Perhaps the most jarring difference was the lack of survey, educated guess, and "10 audience members" questions used on the previous versions; instead, one player started the game in control of the cards and kept control as long as they kept guessing correctly. An incorrect guess passed control over to the other player unless it was on the last card of the row, when it meant an automatic loss for the player who guessed it wrong.
All four players were given two "Clip Chip" tokens to start the game, and if one of them wanted to change the card in play they would place the token in a slot on their podium. A video clip would play, with one of three possible options:
- A situation (a la Candid Camera or Street Smarts) which was stopped before its resolution.
- Someone introduces himself/herself and then asks which of two others he/she is associated with.
- Someone trying to list answers related to a topic within 10 seconds, or sing the correct lyrics to an obscure song.
Correctly predicting the outcome of the clip allowed the contestant to change the card, while an incorrect answer did not.
Each game was worth $500. As before, two games were needed to win the match. The winner received a total of $1,000. The loser received an Argus digital camera as a consolation prize in addition to the $500 if they won a game.
The third game, if necessary, was played similar to the tiebreaker on the original Card Sharks with three cards. The difference, other than the fact that there was only one row of cards used, was that no Clip Chips could be used.
The two match winners then squared off in the Big Deal, one final row of seven cards. Clip Chips, if the players had any left, were still in play. Whoever won this final showdown won an additional $1,100 and advanced to the Money Cards. The loser of the Big Deal won a consolation trip to Las Vegas in addition to their previous $1,000.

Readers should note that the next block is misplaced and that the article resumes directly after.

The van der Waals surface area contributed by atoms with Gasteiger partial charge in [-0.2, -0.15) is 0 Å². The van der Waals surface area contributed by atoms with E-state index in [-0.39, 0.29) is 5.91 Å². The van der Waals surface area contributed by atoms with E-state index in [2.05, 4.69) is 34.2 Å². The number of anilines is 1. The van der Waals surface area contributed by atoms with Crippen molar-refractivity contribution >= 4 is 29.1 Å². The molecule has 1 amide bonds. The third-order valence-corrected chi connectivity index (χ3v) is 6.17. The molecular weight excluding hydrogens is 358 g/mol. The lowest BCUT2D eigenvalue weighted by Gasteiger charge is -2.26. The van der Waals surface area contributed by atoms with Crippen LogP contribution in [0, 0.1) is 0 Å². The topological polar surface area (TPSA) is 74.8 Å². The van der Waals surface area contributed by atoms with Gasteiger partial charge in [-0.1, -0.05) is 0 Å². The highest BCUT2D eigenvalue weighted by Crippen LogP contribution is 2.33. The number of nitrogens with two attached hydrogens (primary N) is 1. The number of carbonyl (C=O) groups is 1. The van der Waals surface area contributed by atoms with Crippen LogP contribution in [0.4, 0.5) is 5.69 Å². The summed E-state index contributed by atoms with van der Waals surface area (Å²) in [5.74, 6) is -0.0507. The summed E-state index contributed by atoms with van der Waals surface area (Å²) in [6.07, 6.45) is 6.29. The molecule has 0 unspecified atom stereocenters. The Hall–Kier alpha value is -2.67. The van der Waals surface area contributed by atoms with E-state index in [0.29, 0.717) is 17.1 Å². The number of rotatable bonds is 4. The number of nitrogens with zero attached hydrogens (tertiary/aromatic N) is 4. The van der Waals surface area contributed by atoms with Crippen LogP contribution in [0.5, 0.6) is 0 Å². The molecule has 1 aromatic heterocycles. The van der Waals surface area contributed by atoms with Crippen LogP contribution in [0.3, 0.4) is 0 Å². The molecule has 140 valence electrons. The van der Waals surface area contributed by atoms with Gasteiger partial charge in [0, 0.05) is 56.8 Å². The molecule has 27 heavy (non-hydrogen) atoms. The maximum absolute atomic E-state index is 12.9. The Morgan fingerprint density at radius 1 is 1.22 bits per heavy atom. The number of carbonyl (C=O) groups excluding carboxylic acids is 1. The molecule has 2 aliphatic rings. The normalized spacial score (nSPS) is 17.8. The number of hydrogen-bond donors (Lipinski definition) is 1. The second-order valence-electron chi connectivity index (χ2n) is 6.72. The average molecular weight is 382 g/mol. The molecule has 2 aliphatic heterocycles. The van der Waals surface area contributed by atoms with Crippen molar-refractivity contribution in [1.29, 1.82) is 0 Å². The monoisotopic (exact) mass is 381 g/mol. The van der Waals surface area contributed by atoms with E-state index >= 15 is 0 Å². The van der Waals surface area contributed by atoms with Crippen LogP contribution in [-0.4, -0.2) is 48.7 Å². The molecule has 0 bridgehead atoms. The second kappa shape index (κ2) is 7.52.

This version's Money Cards differed from the original three versions.
The Money Cards board was pyramid-shaped. Three rows of cards (three cards on the bottom row, two cards in the middle and one card on the top) were dealt, with the last card on the top row called the "Major Wager" (an updated version of the "Big Bet" seen in earlier versions in the 70s and 80s).
The day's champion's $2,100 were equally divided among each of the three rows ($700 per row).
Just as in the original NBC version, the winning contestant can change the base card on each row.
The contestant began with $700 on the bottom row. The top card from the deck was placed at the start of the row and shown to the contestant, who then made a wager based on whether he/she thought the next card was higher or lower, with a minimum wager of $100. Wagering continued until the contestant played the three cards on the bottom row or busted.
The last card on the bottom row was moved to the left of the middle row and the contestant received an additional $700. The contestant then played the next two cards as he/she did on the first row, wagering as he/she went along.
The last card in the middle row was placed next to the card on the top row for the final bet, the "Major Wager", and the contestant received an additional $700. The minimum bet on this card was at least half of the contestant's current total. The maximum total possible was $51,800.